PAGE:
Streetside Classics-Dallas/Fort Worth
5400 Sandshell Dr
Fort Worth, TX
Fort Worth, TX
The legendary 1963 Corvette Split-Window coupe is one of those rare exceptions to the rule that if the top goes down, the price goes up. There aren't many guys with a pulse who aren't secretly wishing for a split window coupe in the Christmas stocking this year, and this gorgeous Riverside Red coupe is just the thing to make even a grown man dance in the streets on Christmas morning. Featuring a numbers-matching 327/250HP V8, a rare automatic transmission, and a frame-off restoration that attended to every single nut-and-bolt on this C2, this is an incredibly special, blue-chip classic.
Yeah, the Sting Ray is an absolute slam-dunk, 50 years of Corvette fans have pretty much proven that. Imagine you're walking down the street in late 1962, and this thing is idling at a red light, twin pipes burbling, and that astounding shape making you stop in your tracks and just stare until it disappears over the horizon. That's what the split-window coupe is all about. And if you have one, you need to do it right, because there's just too much history here to do half-hearted. Code 941 Sebring Silver was this 'Vette's factory color, but this beauty was faithfully changed to Code 923 Riverside Red an upgrade in anyone's book. Seriously, who doesn't love a 'Lil Red Corvette. The paint change went on a few years back and it still looks great today, with no remnants of the original color anywhere to be found. In fact, the finish look fantastic from every angle, with only very minor imperfections to speak of here and there, but certainly nothing that would get in the way of showing this Splittie off with great pride. The fiberglass is in top-notch condition with crisp details, sharp lines, and no signs of body stress in the usual locations. All the chrome was shined up at the time of the restoration, the stainless was polished too, and the result is a high-quality piece that's ready to be drive and enjoyed without worry. And that's a good thing, because if I had a Split-Window Corvette, I'd want the whole world to see me driving it. Out back, the 'Sting Ray' badge debuted, ushering in a new era of American motoring that made these cars legends. And yes, that's 'Sting Ray' with a space, they weren't called 'Stingrays' until 1969 through 1976.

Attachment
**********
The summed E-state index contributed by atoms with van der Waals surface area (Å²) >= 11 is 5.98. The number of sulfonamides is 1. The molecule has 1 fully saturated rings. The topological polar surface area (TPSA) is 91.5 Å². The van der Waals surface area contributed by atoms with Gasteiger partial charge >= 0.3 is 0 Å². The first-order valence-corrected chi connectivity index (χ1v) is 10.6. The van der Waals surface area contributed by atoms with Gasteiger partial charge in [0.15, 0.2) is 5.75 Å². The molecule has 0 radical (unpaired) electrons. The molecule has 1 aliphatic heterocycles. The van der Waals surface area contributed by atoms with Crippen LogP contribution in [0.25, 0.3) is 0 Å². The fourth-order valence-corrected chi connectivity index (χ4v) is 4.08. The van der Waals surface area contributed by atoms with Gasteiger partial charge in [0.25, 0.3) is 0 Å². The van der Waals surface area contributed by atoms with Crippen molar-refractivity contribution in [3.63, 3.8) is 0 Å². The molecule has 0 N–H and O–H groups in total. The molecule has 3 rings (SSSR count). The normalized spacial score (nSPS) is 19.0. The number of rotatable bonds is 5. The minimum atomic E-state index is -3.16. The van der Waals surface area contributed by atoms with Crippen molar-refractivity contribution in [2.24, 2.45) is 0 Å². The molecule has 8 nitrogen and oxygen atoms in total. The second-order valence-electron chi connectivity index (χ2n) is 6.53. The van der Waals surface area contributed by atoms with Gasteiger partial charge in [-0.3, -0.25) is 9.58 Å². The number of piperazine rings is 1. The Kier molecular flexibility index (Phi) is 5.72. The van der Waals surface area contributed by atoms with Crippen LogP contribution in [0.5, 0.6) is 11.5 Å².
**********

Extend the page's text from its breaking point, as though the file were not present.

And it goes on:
The '63 Corvette interior was every bit as ground-breaking as the bodywork, although it tends to get a bit lost in the commotion. Handsome black seat covers have been fitted to the original buckets, and the twin-cockpit design is something that's still echoing in today's C7. A full array of crisp gauges keep a comprehensive eye on the engine, and their bright stainless faces and slender needles are miniature works of art. Although that 8-ball topped shifter might look like it manages a 4-speed, it actually controls a rather rare, Powerglide automatic below. Just inches away is what's likely the original 3-spoke steering wheel that's very familiar in its design, with a large-diameter rim that works perfectly with the power steering system under the hood. A vertical Delco AM/FM/Cassette radio is a welcome addition and looks cool with its inverted orientation, although it will need service before it pumps tunes into the cabin again. Simple and stylistic, the black interior is exactly what belongs in a red Corvette, and the very nice set-up inside this cabin is a perfect complement for this bright red Splittie.
Power comes from the original, numbers-matching SC-code 327/250 horsepower 4-barrel carbureted engine, which was the most common engine found in the 1963 Corvette. Chevrolet Orange engine enamel on the block and matching valve covers looks 100% stock, further complemented by the original dual-snorkel, chrome-topped air cleaner that gives the engine bay its authentic look. The ram's horn exhaust manifolds are in great order, and they feed into a mellow yet throaty 'off-road' dual exhaust system that gives the potent small block a nice bark. The rear end offers highway-friendly gears and the C2 all-independent suspension definitely lives up to the billing of improved handling and a great ride, further improved by the power brake and power steering systems that make this Splittie a joy to drive. The car carries knock-off wheels, and while experts will note that they were not available from the factory in 1963, you can't argue with how right they look (they practically defined the GM mid-year era), especially wrapped in 205/75/15 whitewall radials.
Hard-to-find, numbers matching, and exceptionally pretty, don't let this blue-chip investment split-window Corvette become the ghost of Christmas Past. Call today!
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